South Africa burns…where is the fiddler?

There are cries of xenophobia everywhere; the newspapers are full of it, news on TV, the blogosphere, people discussing it in groups. Pictures of a poor man burning is travelling around the world. Most South Africans, and in all likelihood people all over the world are perplexed. The victims are just shocked, horror written all over their faces. Is this really a scene from the new South Africa, only just 14 years old? What is happening here?

I have spent a few days taking in the reports of violence, killings and destruction of property from around the Province, trying to make sense of it all. Most of the attacks seem to be targeted at foreigners, mostly illegal immigrants from neighbouring countries such as Zimbabwe, Mozambique and Malawi, but there have also been attacks against locals. The perpetrators of the attacks are referred to constantly, as “they”. Who are “they” really? Are they Zulus or Xhosa’s or some other linguistic or tribal group, as has been claimed in some reports? Or are they just a mixture of poor South Africans, living in the squalor of the townships, shanty-towns and ghettos?

We have been living alongside illegal immigrants for a number of years now, but why the sudden torrent of anger directed toward them, originating in Alexandria township? Apart from the first half or so years, of the country’s transition to democratic rule of government, there has been a noticeable decline in the state of the economy and quality of government. The first signs were the escalation in the rate of crime being perpetrated on people of all races. The poor got steadily poorer and more desperate by the day. Criminals became more brazen when they realized that the police and indeed the government were quite helpless, nay clueless when it came to protecting its citizens. While the poor suffered intense hardship, prominent members of the government were helping themselves to the taxpayers money. The government (local and national) lost sight of its vision to rebuild the country, pave the way for creation of equality, wealth and justice for all; instead, with the exception of a few dedicated politicians and civil servants, most concentrated on lining their own pockets. Meanwhile, our President continues to support Zimbabwean dictator, Robert Mugabe, while his people stream into South Africa to escape that brutal regime.

And then came higher and even higher interest rate hikes, and to add insult to injury, monthly fuel price hikes with its concomitant rise in the price of food and basic necessities. The poor were now reeling from the double whammy. Is it then inconceivable to imagine that the recent outbreak of so-called xenophobic attacks could be linked to the desperate situation the poor have now been cornered into. Fourteen years after being freed politically, they now find themselves enslaved economically. It could have started as a small squabble in Alexandria, but quickly escalated out of control. We will never really know. The victims certainly don’t know why they have been attacked. The problem is that it has happened.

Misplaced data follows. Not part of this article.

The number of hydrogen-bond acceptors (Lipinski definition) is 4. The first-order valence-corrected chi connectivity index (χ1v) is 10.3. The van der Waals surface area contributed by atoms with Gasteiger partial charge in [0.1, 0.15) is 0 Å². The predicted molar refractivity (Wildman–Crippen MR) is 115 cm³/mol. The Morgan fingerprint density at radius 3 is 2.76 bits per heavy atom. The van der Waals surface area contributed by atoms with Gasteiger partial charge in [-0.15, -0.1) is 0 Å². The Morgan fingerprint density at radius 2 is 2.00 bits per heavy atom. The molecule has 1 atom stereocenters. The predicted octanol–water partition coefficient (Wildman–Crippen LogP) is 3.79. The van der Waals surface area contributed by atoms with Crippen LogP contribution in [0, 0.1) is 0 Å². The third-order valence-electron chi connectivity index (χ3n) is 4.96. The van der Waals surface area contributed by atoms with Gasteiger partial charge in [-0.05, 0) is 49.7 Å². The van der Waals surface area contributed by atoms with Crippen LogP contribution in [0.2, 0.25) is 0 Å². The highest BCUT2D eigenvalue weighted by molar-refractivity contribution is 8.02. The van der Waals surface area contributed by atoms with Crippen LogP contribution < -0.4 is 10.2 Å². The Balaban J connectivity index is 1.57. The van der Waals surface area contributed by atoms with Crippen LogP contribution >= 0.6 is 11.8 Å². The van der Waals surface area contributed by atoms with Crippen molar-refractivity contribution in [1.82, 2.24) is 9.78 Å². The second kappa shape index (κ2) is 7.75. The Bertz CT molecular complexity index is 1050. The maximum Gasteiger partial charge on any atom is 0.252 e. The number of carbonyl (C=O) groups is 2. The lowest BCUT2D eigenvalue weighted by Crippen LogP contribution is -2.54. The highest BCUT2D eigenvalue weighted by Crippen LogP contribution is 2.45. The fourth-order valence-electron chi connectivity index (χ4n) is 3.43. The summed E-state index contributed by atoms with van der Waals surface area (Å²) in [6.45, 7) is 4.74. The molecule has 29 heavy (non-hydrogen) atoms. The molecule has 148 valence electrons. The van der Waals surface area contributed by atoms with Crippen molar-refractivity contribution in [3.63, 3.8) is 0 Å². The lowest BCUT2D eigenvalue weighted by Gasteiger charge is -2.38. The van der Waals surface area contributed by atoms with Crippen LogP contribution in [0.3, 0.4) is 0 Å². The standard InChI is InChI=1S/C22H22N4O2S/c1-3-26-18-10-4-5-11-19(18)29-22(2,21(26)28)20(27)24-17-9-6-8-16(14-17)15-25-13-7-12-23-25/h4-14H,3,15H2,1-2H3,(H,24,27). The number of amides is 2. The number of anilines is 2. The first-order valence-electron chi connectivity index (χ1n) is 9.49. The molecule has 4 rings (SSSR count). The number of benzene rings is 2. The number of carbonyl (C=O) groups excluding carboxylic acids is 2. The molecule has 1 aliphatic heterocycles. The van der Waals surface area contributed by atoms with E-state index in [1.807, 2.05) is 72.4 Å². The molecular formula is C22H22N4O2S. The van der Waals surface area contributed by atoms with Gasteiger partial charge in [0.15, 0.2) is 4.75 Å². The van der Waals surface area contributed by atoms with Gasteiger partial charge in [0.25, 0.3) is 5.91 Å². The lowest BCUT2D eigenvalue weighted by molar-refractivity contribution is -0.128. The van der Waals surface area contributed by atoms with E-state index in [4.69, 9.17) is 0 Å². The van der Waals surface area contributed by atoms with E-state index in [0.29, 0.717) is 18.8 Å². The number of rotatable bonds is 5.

But, the government has been obscenely silent about the whole mess. Where is the fiddler? Mr. Mbeki, it is time for you to go, don’t wait for the 2009 election…

Life of Brian

A few weeks ago, I purchased a DVD of Monty Python’s Life of Brian, on sale at a local music shop. In between everything else I managed to squeeze in yesterday, I watched the movie on my home theatre system. I remember watching the film at one of the local cinemas in Durban, some time after it was released in 1979, and had forgotten all about it until I spotted the DVD on sale.

Now, I don’t exactly remember any of the controversy surrounding the film when it was released in South Africa, but given the subject matter of the film and the conservative Apartheid society of the time, I would have been very surprised had there been none. The film which portrays religion as hypocritical and fanatical, certainly did cause a consternation among the religious community in Britain and the USA when first released. If there were any protests in South Africa, on a scale equivalent to that of Britain and the USA (apparently it was banned outright for 8 years in the Republic of Ireland), I must have missed it.

But, after watching the film yesterday, I was struck by how timid the perceived blasphemy and criticism of Christianity and religion in general, really was. Oh, to be sure the portrayals were quite funny and relatively current, but compared to the scathing criticism found widely today in mediums such as the blogosphere, I thought it was quite timid. I’ll bet a film made today with the same subject matter, won’t be as accommodating to the religions of the world.

Well, I’m not overly disappointed though, since the film is regarded as a classic Monty Python feature and makes a welcome addition to my DVD collection. Anyway, the song “Always Look on the Bright Side of Life” by Eric Idle in the film’s closing scene is one of my favourites.